Fate over the long weekend led me to a leper colony.
I recall an old colleague some time in the late 1980s enthusing about a trip to Macau. Her party had done a very popular thing at that time and hired a Mini Moke, a little car that looked like a hybrid of a jeep and a golf cart. These were the days when Sleaze City was officially designated as ‘sleepy’ and traffic was light; it was the height of adventurousness to cross the narrow causeway between Taipa and Coloane islands – now surrounded by the reclamation housing the Venetian and other gaudy mega-casinos – to explore. They had a great time, she said, except that at one stage they got lost and accidentally drove into this small, isolated village where people with lumpy faces and missing fingers came out to stare before she and her companions reversed out and fled.
Over 20 years after making a mental note to check it out, I finally visited. It is now abandoned and semi-dilapidated, and screaming out to be renovated as some sort of luxury bohemian free-love pottery-and-beads handicrafts settlement. Set on a wooded hillside on the east coast of Coloane, it is a gently curving strip of five concrete bungalows with verandas. Each has two rooms of around 10-12 feet square, complete with a corner toilet in a waist-high partition. The cells are quite light, with windows on three sides and a front and back door. Ample space for vegetable patches at the rear. If they each housed a single leper, they would have been quite pleasant. At the far end of the village is what was probably an administrative centre and clinic; beyond that is Our Lady of Sorrows, a practical A-frame 1960s church.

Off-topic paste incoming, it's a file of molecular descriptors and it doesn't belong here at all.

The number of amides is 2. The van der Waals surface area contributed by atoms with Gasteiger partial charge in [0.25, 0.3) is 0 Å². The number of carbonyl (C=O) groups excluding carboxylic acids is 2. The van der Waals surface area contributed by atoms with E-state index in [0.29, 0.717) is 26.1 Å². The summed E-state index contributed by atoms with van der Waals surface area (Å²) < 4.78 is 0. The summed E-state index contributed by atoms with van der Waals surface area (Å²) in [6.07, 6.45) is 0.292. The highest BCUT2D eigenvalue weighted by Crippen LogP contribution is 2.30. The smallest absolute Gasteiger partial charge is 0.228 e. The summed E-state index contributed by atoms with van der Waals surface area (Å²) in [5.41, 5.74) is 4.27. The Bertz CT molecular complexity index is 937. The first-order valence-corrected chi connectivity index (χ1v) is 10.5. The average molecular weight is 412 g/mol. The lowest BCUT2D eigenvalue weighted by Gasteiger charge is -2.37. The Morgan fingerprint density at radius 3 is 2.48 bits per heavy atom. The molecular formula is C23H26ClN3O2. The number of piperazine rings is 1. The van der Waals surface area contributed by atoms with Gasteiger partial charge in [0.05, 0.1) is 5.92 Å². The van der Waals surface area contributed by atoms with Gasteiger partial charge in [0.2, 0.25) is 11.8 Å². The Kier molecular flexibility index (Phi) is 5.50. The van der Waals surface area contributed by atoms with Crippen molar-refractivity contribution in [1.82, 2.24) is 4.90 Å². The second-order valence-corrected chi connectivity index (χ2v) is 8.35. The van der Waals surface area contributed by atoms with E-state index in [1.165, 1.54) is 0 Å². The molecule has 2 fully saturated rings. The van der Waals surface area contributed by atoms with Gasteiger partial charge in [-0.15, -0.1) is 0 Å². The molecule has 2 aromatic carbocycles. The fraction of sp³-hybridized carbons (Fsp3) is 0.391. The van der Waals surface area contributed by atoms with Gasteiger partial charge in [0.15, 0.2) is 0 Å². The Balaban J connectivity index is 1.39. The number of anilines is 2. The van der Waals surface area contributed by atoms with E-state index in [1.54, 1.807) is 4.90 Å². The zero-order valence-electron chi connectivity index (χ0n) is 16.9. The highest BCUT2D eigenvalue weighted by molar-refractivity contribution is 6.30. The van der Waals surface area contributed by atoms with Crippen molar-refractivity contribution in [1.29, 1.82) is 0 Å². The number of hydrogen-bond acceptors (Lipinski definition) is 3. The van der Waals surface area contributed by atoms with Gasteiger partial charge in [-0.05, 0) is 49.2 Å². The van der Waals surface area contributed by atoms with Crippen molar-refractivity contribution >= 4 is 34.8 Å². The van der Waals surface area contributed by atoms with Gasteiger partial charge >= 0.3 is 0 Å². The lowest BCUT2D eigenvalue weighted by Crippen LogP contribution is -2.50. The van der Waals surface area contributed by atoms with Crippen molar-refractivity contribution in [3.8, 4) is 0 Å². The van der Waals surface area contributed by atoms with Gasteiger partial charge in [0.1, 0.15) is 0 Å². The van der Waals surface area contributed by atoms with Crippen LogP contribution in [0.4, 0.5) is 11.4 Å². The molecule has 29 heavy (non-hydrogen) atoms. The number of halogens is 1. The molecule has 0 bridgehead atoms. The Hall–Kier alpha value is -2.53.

The admin building, still partially in use, looks like it dates from the 1930s; the bungalows were probably built a bit later, possibly on the foundations of earlier structures (their stone podiums have filled-in cellar windows). This is guesswork: in keeping with the fear and social stigma surrounding the disease, there are few details about the place. According to its official history, the local Rotary Club helped provide a reservoir in the 1960s. (It also mentions a nearby juvenile reformatory, which seems to live on in a more up-to-date guise in the village of Ka Ho; other undesirable facilities dumped on the neighbourhood include a cement works and scrap metal yards – though Macau seems to have more of the latter than it has casinos.)
Where have the lepers gone? Not far. The modern(ish) old people’s home at the south of the colony (up from the entrance from the road) seems to house them.
We would all like to say that we have been to one of these mysterious and frightening places. It’s one of those useful things you can drop into the conversation when someone at a dinner party starts to go on a bit about whether Tiger Woods’ family problems will affect his game: “You know I was wondering exactly the same thing the other day when I was over at the leper colony.”
So how do you get to this one? By the standards of compact little Macau, it’s actually quite difficult to access. They put it here for a reason. The key is Ka Ho (九澳) village, which has an occasional bus service and which taxi drivers know. It is within walking distance of the Westin resort, though you probably wouldn’t want to go both ways on foot, and certainly not on a hot day – this is Macau’s alpine district. Or maybe they still have Mini Mokes.
Nice view of the airport runway too.